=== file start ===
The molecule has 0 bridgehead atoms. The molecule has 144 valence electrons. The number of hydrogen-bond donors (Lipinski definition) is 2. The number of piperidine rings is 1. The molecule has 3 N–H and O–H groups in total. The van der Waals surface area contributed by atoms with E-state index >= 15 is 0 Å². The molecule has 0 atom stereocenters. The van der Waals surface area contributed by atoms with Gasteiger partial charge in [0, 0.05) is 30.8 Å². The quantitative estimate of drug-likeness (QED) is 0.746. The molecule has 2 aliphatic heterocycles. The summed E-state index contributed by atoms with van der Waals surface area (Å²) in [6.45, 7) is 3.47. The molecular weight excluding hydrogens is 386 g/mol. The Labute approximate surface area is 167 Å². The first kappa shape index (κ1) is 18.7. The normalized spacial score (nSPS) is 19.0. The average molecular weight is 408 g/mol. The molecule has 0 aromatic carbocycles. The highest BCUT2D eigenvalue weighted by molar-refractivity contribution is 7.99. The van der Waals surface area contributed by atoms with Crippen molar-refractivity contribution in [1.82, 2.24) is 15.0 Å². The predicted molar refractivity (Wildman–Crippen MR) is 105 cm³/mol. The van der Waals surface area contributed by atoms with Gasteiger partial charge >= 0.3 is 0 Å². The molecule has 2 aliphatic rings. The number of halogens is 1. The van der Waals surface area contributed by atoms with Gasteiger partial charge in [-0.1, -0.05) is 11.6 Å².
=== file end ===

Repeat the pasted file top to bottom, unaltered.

The molecule has 0 bridgehead atoms. The molecule has 144 valence electrons. The number of hydrogen-bond donors (Lipinski definition) is 2. The number of piperidine rings is 1. The molecule has 3 N–H and O–H groups in total. The van der Waals surface area contributed by atoms with E-state index >= 15 is 0 Å². The molecule has 0 atom stereocenters. The van der Waals surface area contributed by atoms with Gasteiger partial charge in [0, 0.05) is 30.8 Å². The quantitative estimate of drug-likeness (QED) is 0.746. The molecule has 2 aliphatic heterocycles. The summed E-state index contributed by atoms with van der Waals surface area (Å²) in [6.45, 7) is 3.47. The molecular weight excluding hydrogens is 386 g/mol. The Labute approximate surface area is 167 Å². The first kappa shape index (κ1) is 18.7. The normalized spacial score (nSPS) is 19.0. The average molecular weight is 408 g/mol. The molecule has 0 aromatic carbocycles. The highest BCUT2D eigenvalue weighted by molar-refractivity contribution is 7.99. The van der Waals surface area contributed by atoms with Crippen molar-refractivity contribution in [1.82, 2.24) is 15.0 Å². The predicted molar refractivity (Wildman–Crippen MR) is 105 cm³/mol. The van der Waals surface area contributed by atoms with Gasteiger partial charge >= 0.3 is 0 Å². The molecule has 2 aliphatic rings. The number of halogens is 1. The van der Waals surface area contributed by atoms with Gasteiger partial charge in [-0.1, -0.05) is 11.6 Å².